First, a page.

Your medical records are often the crux of your personal injury lawsuit. They contain the information needed to support your case. Getting accurate and detailed medical reports isn't always easy. While all states are required to provide you with medical records on request, the procedure for requesting them and the mandatory timeline your medical professionals must follow are set by your state. If you live in the state of Maine and need to access your medical records for your personal injury suit, there are some things you should know.
Locating Medical Records
If you have visited more than one doctor or medical facility for ailments connected to your injury, you will need to track down all the records. Many doctor's offices and medical facilities in Maine are connected via the HealthInfoNet project, which allows you or your medical care professional to access your medical records from multiple medical sources; however, not all offices and medical facilities are currently part of the project. You may need to contact medical offices or medical facilities for your records if they are not included in the HealthInfoNet system. Some records from non-participating facilities, such as lab tests or x-rays, may be sent to your primary care provider, but this typically only occurs if they ordered the tests. If you go to the emergency room for treatment, those records may not be automatically sent to your doctor. Make a list of all medical facilities you have visited, including counselors or psychological services, so that you can make a formal request for all your records.
Requesting Medical Records
The State of Maine requires a written request for your medical records. While some doctor's offices and medical facilities will accept a form letter that is signed and dated by you, many require you to fill out a medical release form to receive a copy of your own records. This typically must be done in person, so be prepared to visit the office to request your medical records. You will need to access your records and give them to your attorney, as the doctor's office cannot release your medical records to your attorney. According to Maine Revised Statutes Title 22 §1711-B, your doctor must release your records to you in a "reasonable" amount of time. While reasonable time is often interpreted as 30 days, the law does not state a specific time frame. You can access your medical records contained in the HealthInfoNet system via a password issued by your medical facility.
Cost of Medical Records
Physician's offices and medical facilities may charge a reasonable rate for copying your medical records. According to the National Organization of Social Security Claimant's Representatives, medical offices and facilities in Maine can charge up to $5 for the first page and 45 cents per additional page with a maximum charge of $250 for copies of your entire medical records. If they mail them to you, they can charge you the actual postage rates. Many offices do not charge for copies of your medical records, unless the records are lengthy and would require extensive time for personnel to copy them. Ask about the cost of accessing your medical records at the time of your request to avoid any unpleasant surprises.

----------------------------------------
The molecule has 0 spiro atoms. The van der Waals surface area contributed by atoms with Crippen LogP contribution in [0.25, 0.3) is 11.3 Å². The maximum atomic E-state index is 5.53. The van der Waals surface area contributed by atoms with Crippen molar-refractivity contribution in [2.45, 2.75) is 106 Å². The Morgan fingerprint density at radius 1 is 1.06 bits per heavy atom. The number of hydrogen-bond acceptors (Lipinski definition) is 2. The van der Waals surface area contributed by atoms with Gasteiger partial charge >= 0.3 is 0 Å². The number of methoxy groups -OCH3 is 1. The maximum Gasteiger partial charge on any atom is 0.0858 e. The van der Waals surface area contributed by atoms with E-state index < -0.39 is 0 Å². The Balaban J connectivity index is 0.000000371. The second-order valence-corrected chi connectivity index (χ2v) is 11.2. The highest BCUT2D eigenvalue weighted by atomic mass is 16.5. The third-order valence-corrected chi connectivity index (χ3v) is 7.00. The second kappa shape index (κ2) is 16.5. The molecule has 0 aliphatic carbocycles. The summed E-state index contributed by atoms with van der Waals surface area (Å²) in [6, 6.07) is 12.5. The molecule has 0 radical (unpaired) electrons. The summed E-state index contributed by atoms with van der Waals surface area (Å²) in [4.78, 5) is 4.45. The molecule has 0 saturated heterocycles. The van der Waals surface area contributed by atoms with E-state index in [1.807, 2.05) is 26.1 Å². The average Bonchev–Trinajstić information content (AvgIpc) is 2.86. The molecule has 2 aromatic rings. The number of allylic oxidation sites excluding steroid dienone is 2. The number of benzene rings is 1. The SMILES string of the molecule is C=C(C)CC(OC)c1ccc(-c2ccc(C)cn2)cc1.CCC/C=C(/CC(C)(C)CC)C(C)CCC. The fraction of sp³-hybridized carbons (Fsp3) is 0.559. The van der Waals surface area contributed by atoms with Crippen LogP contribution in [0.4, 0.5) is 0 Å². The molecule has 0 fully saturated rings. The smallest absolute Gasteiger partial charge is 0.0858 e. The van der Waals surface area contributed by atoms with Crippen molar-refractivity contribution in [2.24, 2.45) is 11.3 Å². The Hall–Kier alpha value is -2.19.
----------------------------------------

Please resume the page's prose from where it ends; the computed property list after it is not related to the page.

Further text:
Incomplete or Erroneous Records
According to the Maine Revised Statutes Title 22 §1711-B, 3A, if your records are incomplete or have errors, you have a right to ask for them to be amended. It is important that your medical records clearly show the connections between your injuries and your treatment so you can substantiate your claims in your personal injury suit. If your doctor refuses to amend the records to reflect pertinent information, you have a right to submit a statement to be included in your medical file. The doctor also has the right to attach their own response to your statements. They must provide you with a copy of any response they make. Your statement and their response will become part of your medical records.
Tips for Keeping Good Medical Records
There are some things you can do to help ensure you have complete and accurate medical records after an injury. Follow these tips when you visit a doctor or medical facility.
- Start a file folder of all medical records.
- Keep a copy of the treatment and release form from any visits to emergency rooms or clinics. This should include a statement of the reason for the visit, the treatment performed and instructions for aftercare. Ask the medical facility if they are part of the HealthInfoNet project. If they are, ask them how you can access your records. Large facilities like Eastern Maine Medical Center will enter all your medical information into the Health Network system, where you can access it with your assigned password or ID number.
- Keep copies of all bills or insurance statements.
- Ask your doctor for a printout of the details of each visit. Most Maine doctors now keep electronic copies of your visit, which includes the presenting medical conditions and treatment plans.
- Keep a journal of any new or worsening symptoms that arise after the injury. Take a copy of the list to your doctor when you visit. Ask them to add the symptoms to your medical records. This will verify problems that may be a result of the injury that you may forget if you do not write them down.
By learning to keep good medical records and getting complete and accurate copies of all your medical records, you will be better able to support your claims of damages in a personal injury case. Contact a lawyer at a law firm like Lawyer, Lawyer, Dutton & Drake LLP for more advice.